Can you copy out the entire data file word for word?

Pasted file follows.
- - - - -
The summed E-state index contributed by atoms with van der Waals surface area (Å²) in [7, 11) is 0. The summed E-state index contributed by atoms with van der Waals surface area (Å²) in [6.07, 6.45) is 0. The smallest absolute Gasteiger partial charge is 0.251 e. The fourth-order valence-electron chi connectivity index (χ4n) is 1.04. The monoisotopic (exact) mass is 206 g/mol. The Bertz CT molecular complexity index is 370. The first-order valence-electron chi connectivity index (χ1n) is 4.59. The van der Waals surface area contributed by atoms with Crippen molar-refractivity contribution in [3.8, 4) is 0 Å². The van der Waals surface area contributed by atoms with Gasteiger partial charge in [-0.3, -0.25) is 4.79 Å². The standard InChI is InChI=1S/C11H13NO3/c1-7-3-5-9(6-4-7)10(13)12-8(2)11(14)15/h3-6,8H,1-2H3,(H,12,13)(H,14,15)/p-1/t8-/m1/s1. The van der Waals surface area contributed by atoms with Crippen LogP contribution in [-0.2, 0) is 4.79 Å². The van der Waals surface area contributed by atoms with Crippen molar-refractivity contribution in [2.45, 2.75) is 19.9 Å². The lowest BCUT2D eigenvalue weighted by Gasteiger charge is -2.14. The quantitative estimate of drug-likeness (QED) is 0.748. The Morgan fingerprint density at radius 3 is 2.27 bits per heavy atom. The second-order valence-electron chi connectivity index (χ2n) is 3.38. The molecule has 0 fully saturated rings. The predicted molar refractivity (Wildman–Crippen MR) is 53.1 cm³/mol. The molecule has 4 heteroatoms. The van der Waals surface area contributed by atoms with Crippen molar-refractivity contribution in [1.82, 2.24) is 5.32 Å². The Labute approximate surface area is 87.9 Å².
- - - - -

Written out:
The summed E-state index contributed by atoms with van der Waals surface area (Å²) in [7, 11) is 0. The summed E-state index contributed by atoms with van der Waals surface area (Å²) in [6.07, 6.45) is 0. The smallest absolute Gasteiger partial charge is 0.251 e. The fourth-order valence-electron chi connectivity index (χ4n) is 1.04. The monoisotopic (exact) mass is 206 g/mol. The Bertz CT molecular complexity index is 370. The first-order valence-electron chi connectivity index (χ1n) is 4.59. The van der Waals surface area contributed by atoms with Crippen molar-refractivity contribution in [3.8, 4) is 0 Å². The van der Waals surface area contributed by atoms with Gasteiger partial charge in [-0.3, -0.25) is 4.79 Å². The standard InChI is InChI=1S/C11H13NO3/c1-7-3-5-9(6-4-7)10(13)12-8(2)11(14)15/h3-6,8H,1-2H3,(H,12,13)(H,14,15)/p-1/t8-/m1/s1. The van der Waals surface area contributed by atoms with Crippen LogP contribution in [-0.2, 0) is 4.79 Å². The van der Waals surface area contributed by atoms with Crippen molar-refractivity contribution in [2.45, 2.75) is 19.9 Å². The lowest BCUT2D eigenvalue weighted by Gasteiger charge is -2.14. The quantitative estimate of drug-likeness (QED) is 0.748. The Morgan fingerprint density at radius 3 is 2.27 bits per heavy atom. The second-order valence-electron chi connectivity index (χ2n) is 3.38. The molecule has 0 fully saturated rings. The predicted molar refractivity (Wildman–Crippen MR) is 53.1 cm³/mol. The molecule has 4 heteroatoms. The van der Waals surface area contributed by atoms with Crippen molar-refractivity contribution in [1.82, 2.24) is 5.32 Å². The Labute approximate surface area is 87.9 Å².